Trump's efforts to rescind the Obama-era guidelines just add to the trend to erase landmark accomplishments of Obama's legacy and change the landscape of higher education. Since he has taken office, the president has led the assault against Title IX, a gender discrimination statute. Weeks after taking office, Trump's new DOJ reversed two policy documents related to the enforcement of Title IX.
Louis Klemp pointed to the gap in his teeth as proof. Kansas governor wants him to resign.
Jemel Roberson family's attorney says the task force has a habit of not disciplining, firing, or criminally charging officers in police shootings.
The Illinois State Police Public Integrity Task Force released a preliminary report less than three days after the shooting of Jemel Roberson, Black security guard in Robbins, Ill, which contradicted what witnesses and Roberson's family attorney have said.
"If we don't swear in a new governor until January, what is the rush for you?" Gillum said, referring to Florida Gov. Rick Scott and President Trump.
Florida Republican gubernatorial candidate Ron DeSantis' lead over Democratic candidate Andrew Gillum narrowed to just 33,000 votes on Saturday, resulting in a mandated machine recount of ballots. The results are due in Tallahassee on Thursday, and if Gillum gains about 15,000 votes, a hand recount will take place.
Bigotry continues to thrive in a state that has no diversity.
A high school in Baraboo, Wisc., is currently under investigation after a picture of dozens white male students throwing up the Nazi salute at their junior prom was recently shared on Twitter.
Police officers saw, Jemel Roberson, "a Black man with a gun, and basically killed him," said a witness.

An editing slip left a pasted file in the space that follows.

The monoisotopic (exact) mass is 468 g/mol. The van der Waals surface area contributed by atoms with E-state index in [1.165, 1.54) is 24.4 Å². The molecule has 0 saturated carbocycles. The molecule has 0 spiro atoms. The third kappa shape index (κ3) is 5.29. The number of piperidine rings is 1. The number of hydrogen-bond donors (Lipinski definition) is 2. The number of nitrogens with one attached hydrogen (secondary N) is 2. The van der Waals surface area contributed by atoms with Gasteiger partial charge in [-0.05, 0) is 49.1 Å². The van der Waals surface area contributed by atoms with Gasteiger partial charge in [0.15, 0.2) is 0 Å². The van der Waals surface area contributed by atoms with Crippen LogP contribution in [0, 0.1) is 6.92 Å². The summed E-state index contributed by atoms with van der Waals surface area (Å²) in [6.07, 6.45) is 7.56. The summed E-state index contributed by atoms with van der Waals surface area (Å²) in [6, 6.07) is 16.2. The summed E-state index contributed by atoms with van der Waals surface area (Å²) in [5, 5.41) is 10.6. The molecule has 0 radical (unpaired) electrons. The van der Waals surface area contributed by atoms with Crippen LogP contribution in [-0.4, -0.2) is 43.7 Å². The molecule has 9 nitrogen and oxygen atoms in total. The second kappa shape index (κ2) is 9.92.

Jemel Roberson, age 26, was working as a security guard at Manny's Blue Room bar in Robbins, Ill., when a drunken patron who he had been asked to leave earlier, returned with a gun. The patron shot four people.
Roberson, who was armed at the time, returned fire, grabbed one of the men, held him down and waited for police to arrive, according to witnesses.
"He had somebody on the ground with his knee in back, with his gun in his back like, 'Don't move,'" Adam Harris told WGN-TV.
An unnamed Midloathian police officer, according to other officers in that department who were called to assist Robbins' police, opened fire on Roberson, killing him.
A routine trip to Costco turned into a case of racial profiling.
Barbara and Bahri Wallace loved to shop at Costco. And this trip to the megastore should have been like every other trip. However, while the couple were shopping at the Costco in Anne Arundel County in Maryland in May, the husband and wife reported they were being watched by management.
"It's incredible that a president would travel to France for this significant anniversary — and then remain in his hotel room watching TV," David Frum said on Twitter.
Light, steady rain resulted in President Trump cancelling plans to attend a commemoration in France on Saturday to honor U.S. soldiers killed during World War I.
Free Daily Newsletter
We won't share your email with anyone.
United States Postal Service claims it was not aware of any ballots being mishandled.
Miami-Dade County, Fla., election officials claimed that all of the votes for the area had been counted. But according to an anonymous tip, that appears to be untrue.